Crisis: A Time Of Danger; A Time Of Opportunity17 comments
The loneliness in any crisis can be the worst part. I am grateful that crisis brings with it opportunity to come together. To show compassion, love and strength. We can do and be exponentially more in collaboration than we ever can be alone.
We see the nation coming together in the face of tragedy in Boston. Sending prayers, money, and donating blood. Facebook is plastered with heartened messages of people seeing the helpers coming forth so prevalent from the first moment. What will this tragedy give you an opportunity to do (or to be)? What (or who) supports you to do this?
For sure love heals. I am convinced. I have witnessed this phenomenon over and over again. None of us do anything alone, (even though we are down on ourselves if we think we can’t accomplish things alone because “we are supposed to”.)
This past weekend, as you all know and so readily supported, was my retreat Reclaiming Your Soul, for people healing from sexually abuse and assault. The attendees were some brave souls. Many more people wrote me that they wanted to come. Some couldn’t because of previous engagements, others because of distance, and many others couldn’t come because it was simply too scary. Despite all their fear and talking themselves out of it, they made it there.
Light On The Hill was beyond our expectations. It’s beauty, cleanliness and healthy food became the perfect backdrop for us to relax and focus on letting go of fear and judgment, as well as cultivate new relationships with each other and with ourselves.
Saying goodbye, one women said to me:
“When I came here I was all about self sabotage. And now I am opening my heart to love. That is a huge difference in two days!”
This happened because she took the opportunity.
Being deeply love by someone gives you strength while loving someone deeply gives you courage. ~Lao Tzu
This small group connected soul to soul with each other. They communicated with each other often without even talking. On the last day, we did a Tratak meditation where we looked into each other eyes. At first everyone thought that this was the hardest thing we did, make sustained eye contact, but by the end they were all smiling and making sure they didn’t miss their turn with anyone. When we are this connected, we forget to beat ourselves us up and they found a bit a relief here. Read what one participant wrote to me:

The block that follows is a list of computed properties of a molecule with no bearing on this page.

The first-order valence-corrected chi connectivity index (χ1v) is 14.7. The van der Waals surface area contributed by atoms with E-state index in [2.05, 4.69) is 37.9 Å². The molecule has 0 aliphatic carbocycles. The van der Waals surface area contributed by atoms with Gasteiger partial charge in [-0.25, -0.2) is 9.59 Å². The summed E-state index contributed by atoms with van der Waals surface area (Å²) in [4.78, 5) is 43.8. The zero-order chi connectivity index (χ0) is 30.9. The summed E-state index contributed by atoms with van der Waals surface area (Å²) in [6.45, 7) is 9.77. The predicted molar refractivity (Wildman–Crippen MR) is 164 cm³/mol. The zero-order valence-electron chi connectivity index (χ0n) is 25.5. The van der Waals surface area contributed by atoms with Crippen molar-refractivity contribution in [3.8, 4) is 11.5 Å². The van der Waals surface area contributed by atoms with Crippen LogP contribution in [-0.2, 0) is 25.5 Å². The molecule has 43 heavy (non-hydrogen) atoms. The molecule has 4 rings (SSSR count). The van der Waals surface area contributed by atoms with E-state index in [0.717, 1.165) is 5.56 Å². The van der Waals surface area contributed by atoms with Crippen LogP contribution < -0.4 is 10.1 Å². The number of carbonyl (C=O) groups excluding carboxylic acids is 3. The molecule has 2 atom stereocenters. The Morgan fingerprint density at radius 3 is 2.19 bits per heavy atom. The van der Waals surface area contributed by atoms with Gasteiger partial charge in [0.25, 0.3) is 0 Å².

“The exercise when we all looked in each other’s eyes was so easy for me because I forgot what I was doing. In fact, when I was resting in my room a little, I thought that I would love to give a small message to each of the participants, and I couldn’t find a nice paper to write on. When you explained the exercise, all what I did is talk to the other person with my eyes. I completely and totally forgot that the other person was also looking in my eyes. I didn’t think of me and of what they are thinking, and I only gave my message and it was very beautiful.”
You are not alone
They shared and learned, and got so much from each other. These folks went from fear of touching shoulder to shoulder to bear hugs where they didn’t want to let go. The energy was so positive and the theme of everyone’s attitude was gratitude. “You are not alone” was one of the most important take home messages as they learned they can let someone in without being crisis. We’d crawl under the bathroom stall door for each other in a heartbeat.
We cried and laughed and learned and grew together. We created new identities, that were built-not from our abused stories-but from our goodness. And we took those new identities into our hearts and minds.
“I realized how many of the stories that are in my head can be looked at differently and can be given a different meaning.”
I am so humble that they all gave our little retreat a chance. They blessed me with their courage and willingness.
A Little Help From My Friends
I couldn’t have done it without all the support I had. Ted as usual acted as my biggest fan. My family and friends spread the word about the retreat, sent prayers and messages of support. (My kind and thoughtful blog-friend, Robert from the UK (Arkwrights of Orton Blog) wrote me support several times!) Safe Harbours of the Finger Lakes gave us two scholarships. My two steadfast co-leaders, Stan and Janalee, were invaluable in the planning, advertising and facilitating. They were the easiest, positive, most helpful partners anyone could have. And, it was all volunteer!
It was a wonderful experience and taught me that there is nothing people can’t accomplish when they are in connection.
Today and tomorrow a few of the retreatants are going to Albany to lobby to open the statute of limitations on sexual abuse, so that people who have been abused as children could seek justice now that they are strong enough to come forward. I wish I was with them. If I didn’t have a full schedule this week, I would be! Just wanted to tell them thank you for this work they are doing!
Jodi Aman / /